Answer. The Institute has not played a direct role in the development of Norplant. We did provide to the Population Council, the developer of Norplant, the toxicology reports on an implant that we are developing and which uses levonorgestrel as the contraceptive drug. This is the same drug as is used in Norplant. The toxicology study indicated that the drug was safe for long term implant use.

Question. Have you supported research into the ethical implications of new contraceptive technologies, such as Norplant?

Answer. We have not supported any research dealing with ethical implications of new contraceptive technologies, such as Norplant. We have, however, participated in many discussions concerning development of a variety of contraceptive methods and

their impact on contraceptive practice and health. The guiding principle that we have followed is that utilization of any method should be voluntary.


Question. Dr. Alexander, for the last two fiscal years, the Subcommittee has encouraged the Institute to establish a Child Health Research Center program and has provided the Institute with funds to accomplish that goal. Would you please update the Subcommittee on the status of the center grant program?

Answer. The Child Health Research Centers Program is intended to increase the ability of pediatric institutions to develop basic science investigative capacities for application to pediatric clinical problems. Seven centers were established in FY 1990.

Question. Do you plan to expand the program in fiscal years 1991 and 1992? If so, how much do you anticipate will be spent in this fiscal year and how much will be necessary to fund the program in fiscal year 1992?

Answer. In FY 1991, the Institute will support four additional centers. A Request for Applications for these additional centers was published on January 25, with a receipt date of April 9, 1991. Initial review of applications is for June 11-13. Grant awards will be made prior to the end of FY 1991. NICHD funding for the 11 centers in FY 1991 is estimated at $3.5 million. The FY 1992 Budget Request provides $3.6 million to continue these 11 centers. No expansion of the program in FY 1992 is included in the request.



Question. Dr. Alexander, to what extent is Sudden Infant Death Syndrome (SIDS) a factor in our nation's infant mortality problem?

Answer. SIDS is the leading cause of infant mortality between the ages of one month and one year of life. Between 6,000 and 7,000 infants die with this diagnosis each year, with an incidence of one to two deaths per thousand live births.

Question. What is the present status on the implementation of the 5-year Sudden Infant Death Syndrome Research Plan?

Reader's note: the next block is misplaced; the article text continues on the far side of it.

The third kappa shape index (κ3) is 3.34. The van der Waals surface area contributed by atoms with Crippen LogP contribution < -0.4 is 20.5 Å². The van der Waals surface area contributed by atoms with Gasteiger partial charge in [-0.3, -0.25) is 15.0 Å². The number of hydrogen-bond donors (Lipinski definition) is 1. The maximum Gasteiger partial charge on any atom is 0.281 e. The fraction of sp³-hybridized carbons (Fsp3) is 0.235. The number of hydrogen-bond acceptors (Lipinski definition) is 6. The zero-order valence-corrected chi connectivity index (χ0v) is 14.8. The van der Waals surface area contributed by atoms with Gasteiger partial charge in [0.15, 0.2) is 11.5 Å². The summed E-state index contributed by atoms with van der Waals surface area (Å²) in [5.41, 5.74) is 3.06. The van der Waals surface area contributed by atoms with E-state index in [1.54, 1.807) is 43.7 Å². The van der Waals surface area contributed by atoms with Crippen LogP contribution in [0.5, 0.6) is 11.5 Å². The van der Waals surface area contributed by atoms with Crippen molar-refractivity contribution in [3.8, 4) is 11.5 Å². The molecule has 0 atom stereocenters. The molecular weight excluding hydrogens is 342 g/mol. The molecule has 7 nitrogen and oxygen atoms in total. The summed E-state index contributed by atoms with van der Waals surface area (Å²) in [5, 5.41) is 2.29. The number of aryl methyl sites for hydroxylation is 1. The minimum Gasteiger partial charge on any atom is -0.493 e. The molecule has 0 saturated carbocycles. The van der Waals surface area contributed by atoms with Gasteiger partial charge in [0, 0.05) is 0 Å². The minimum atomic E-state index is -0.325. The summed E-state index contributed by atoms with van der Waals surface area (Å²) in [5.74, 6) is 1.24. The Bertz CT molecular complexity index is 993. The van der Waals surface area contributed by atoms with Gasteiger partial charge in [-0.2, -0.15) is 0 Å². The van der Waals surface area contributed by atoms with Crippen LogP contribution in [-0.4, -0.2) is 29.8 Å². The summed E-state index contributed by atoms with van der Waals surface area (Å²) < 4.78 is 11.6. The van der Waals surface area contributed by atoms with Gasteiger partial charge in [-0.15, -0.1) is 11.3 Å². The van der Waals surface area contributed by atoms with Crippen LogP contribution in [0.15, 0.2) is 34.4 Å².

Answer. The Institute is currently in the second year of the five-year plan and we are on schedule for our objectives this fiscal year.

The NICHD has issued a request for contract proposals, "Brain and Tissue Bank for Developmental Disorders", to set up a repository to collect, store, and distribute specimens from "unaffected" infants and children, and those with neurodevelopmental disorders. Sudden Infant Death Syndrome is specifically designated as a developmental disorder targeted by this repository. Once established, tissues from the repository will be made available to

qualified investigators to support and facilitate research that will lead to improved understanding of the etiology, pathology, pathogenesis, and clinico-pathological correlations of conditions associated with SIDS, mental retardation, and learning and behavioral deficits. The review process for applications is near completion, and one or two awards will be made in FY 1991.

The criteria for animal models relevant to SIDS, and the research approaches and areas that should be expanded, were explored at the "Animal Models of SIDS Workshop" convened by the NICHD in October, 1990. In addition to providing research recommendations, this workshop served to stimulate new scientists from the areas of neuroscience, thermoregulation, and behavioral biology to consider the scientific problems in SIDS.

The recommendations from this workshop were incorporated into a request for grant applications (RFA), "Animal Models for SIDS," published in February 1991, with a May 1991, receipt date for applications. Up to eight awards are planned for this fiscal year. The objective of the RFA is to stimulate research on animal models that explore some aspect of the SIDS phenotype, to identify and understand possible etiologies and physiologic mechanisms responsible for sudden death in infancy.